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Understanding trends in genital Chlamydia trachomatis can benefit from enhanced surveillance: findings from Australia
  1. Hammad Ali1,
  2. Rebecca J Guy1,
  3. Christopher K Fairley2,3,
  4. Handan Wand1,
  5. Marcus Y Chen2,3,
  6. Bridget Dickson4,
  7. Catherine C O'Connor5,6,
  8. Lewis Marshall7,
  9. Andrew E Grulich1,
  10. John M Kaldor1,
  11. Margaret E Hellard8,
  12. Basil Donovan1,9,
  13. on behalf of the ACCESS Collaboration*
  1. 1The Kirby Institute, The University of New South Wales, Sydney, New South Wales, Australia
  2. 2Melbourne Sexual Health Centre, Melbourne, Victoria, Australia
  3. 3School of Population Health, University of Melbourne, Melbourne, Victoria, Australia
  4. 4CaraData Pty Ltd, Parkwood, Queensland, Australia
  5. 5Royal Prince Alfred Sexual Health Service, Royal Prince Alfred Hospital, Camperdown, Sydney, New South Wales, Australia
  6. 6South Western Clinical School, The University of New South Wales, Sydney, New South Wales, Australia
  7. 7Fremantle Sexual Health Clinic, Fremantle Hospital, Fremantle, Western Australia, Australia
  8. 8Centre for Population Health, Burnett Institute, Melbourne, Victoria, Australia
  9. 9Sydney Sexual Health Centre, Sydney Hospital, Sydney, New South Wales, Australia
  1. Correspondence to Professor Basil Donovan, The Kirby Institute, University of New South Wales, Sydney, NSW 2052, Australia; bdonovan{at}


Objectives To determine trends and correlates of chlamydia positivity among young heterosexuals attending Australian sexual health services and to compare these with population-based notification data.

Methods Data from 18 sexual health services and the national notification scheme were analysed. A χ2 test assessed trends in chlamydia positivity among young heterosexuals tested from 2006 to 2010, and logistic regression was used to determine correlates of positivity. Nucleic acid amplification tests were used throughout the study period.

Results During 2006–2010, 64 588 heterosexuals aged 15–29 years attended the sexual health services for the first time and the annual chlamydia testing rate was consistently >80%. Overall, chlamydia positivity increased by 12%, by 8.3% in heterosexual men (from 13.2% in 2006 to 14.3% in 2010; p-trend=0.04) and by 15.9% in women (from 11.3% in 2006 to 13.1% in 2010; p-trend<0.01). Independent correlates of chlamydia positivity in sexual health service patients were being aged 15–24 years, residing in a regional/rural area, being Aboriginal and/or Torres Strait Islander, being a non-Australian resident and attending in 2010 compared with 2006. Over the same period, the population-based notification rate increased by 43% against a background of a >100% increase in testing.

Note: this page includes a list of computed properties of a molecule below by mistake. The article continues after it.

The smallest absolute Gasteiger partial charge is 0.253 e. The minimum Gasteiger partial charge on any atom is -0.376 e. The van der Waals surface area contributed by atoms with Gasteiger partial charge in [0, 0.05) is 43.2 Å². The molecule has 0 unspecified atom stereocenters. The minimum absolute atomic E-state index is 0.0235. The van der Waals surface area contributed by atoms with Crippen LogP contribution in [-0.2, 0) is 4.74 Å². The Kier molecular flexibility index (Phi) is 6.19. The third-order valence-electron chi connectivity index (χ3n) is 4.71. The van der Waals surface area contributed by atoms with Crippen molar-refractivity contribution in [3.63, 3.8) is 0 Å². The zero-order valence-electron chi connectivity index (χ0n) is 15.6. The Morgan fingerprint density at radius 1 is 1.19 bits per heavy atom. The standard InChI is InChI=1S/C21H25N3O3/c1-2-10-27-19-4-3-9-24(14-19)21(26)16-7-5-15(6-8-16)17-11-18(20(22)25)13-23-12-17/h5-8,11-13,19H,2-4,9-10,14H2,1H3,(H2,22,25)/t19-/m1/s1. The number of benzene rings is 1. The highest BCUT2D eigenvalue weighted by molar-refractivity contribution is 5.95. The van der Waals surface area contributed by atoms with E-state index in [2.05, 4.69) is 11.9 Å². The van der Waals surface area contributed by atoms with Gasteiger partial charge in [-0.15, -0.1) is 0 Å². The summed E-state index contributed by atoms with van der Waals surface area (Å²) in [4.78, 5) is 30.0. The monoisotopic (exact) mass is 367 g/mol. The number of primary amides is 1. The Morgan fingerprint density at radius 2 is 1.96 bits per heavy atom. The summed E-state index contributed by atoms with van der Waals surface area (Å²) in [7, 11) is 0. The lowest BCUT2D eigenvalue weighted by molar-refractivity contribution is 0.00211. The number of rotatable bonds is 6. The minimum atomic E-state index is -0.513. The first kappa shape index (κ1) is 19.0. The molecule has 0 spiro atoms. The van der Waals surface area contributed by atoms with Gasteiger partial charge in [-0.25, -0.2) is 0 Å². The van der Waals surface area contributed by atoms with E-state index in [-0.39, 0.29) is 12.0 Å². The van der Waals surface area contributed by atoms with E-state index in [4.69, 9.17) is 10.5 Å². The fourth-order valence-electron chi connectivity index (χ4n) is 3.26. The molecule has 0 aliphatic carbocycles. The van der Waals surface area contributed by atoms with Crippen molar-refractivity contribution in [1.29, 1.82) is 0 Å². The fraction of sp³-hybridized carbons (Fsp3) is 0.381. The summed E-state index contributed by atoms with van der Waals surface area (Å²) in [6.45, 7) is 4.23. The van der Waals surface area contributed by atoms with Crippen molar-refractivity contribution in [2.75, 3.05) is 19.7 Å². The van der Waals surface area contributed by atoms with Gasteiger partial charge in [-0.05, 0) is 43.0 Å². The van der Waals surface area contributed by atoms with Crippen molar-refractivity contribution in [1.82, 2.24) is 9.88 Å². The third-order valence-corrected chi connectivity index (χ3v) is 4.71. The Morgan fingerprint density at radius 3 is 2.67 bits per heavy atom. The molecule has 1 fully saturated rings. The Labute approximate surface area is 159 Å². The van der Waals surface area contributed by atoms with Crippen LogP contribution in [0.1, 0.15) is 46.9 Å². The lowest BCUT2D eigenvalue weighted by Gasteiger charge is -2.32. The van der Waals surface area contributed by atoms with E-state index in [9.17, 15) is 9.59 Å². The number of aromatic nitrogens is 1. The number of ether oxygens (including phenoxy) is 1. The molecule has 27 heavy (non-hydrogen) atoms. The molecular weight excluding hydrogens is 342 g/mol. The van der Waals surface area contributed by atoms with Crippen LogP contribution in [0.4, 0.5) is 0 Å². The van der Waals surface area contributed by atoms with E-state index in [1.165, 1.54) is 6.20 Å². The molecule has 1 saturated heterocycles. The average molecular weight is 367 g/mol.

Conclusions The sexual health service network suggests a moderate increase in chlamydia prevalence in young heterosexuals tested at sexual health services, in contrast to the steep increase shown by notifications. This highlights the caution needed in interpreting chlamydia trends without a corresponding testing denominator.

  • Testing denominators
  • young people
  • notifications
  • chlamydia infection
  • Chlamydia trachomatis
  • sexual health
  • epidemiology (clinical)
  • epidemiology (general)
  • bacterial infection
  • prevention
  • primary care
  • chlamydia
  • anogenital cancer
  • AIDS
  • bacterial vaginosis
  • behavioural science
  • biostatistics
  • HIV
  • syphilis
  • partner notification
  • contact tracing
  • gay men
  • HIV clinical care
  • commercial sex
  • herpes
  • AIN
  • kaposis sarcoma

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  • * See acknowledgements and web appendix 1.

  • Funding The ‘ACCESS project’ was funded by the Australian Government Department of Health and Ageing from 2007 to 2010, as part of the National Chlamydia Pilot Program. The views expressed in this paper are not necessarily the views of the department.

  • Competing interests None.

  • Patient consent Individual patient data are not shared as part of the study; only deidentified data are shared. Thus, getting individual patient consent was not a requirement for this study.

  • Ethics approval Ethics approval was provided by Human Research Ethics Committees of St Vincent's Hospital and the University of New South Wales and the 25 ethics committees overlooking each sexual health service.

  • Provenance and peer review Not commissioned; externally peer reviewed.

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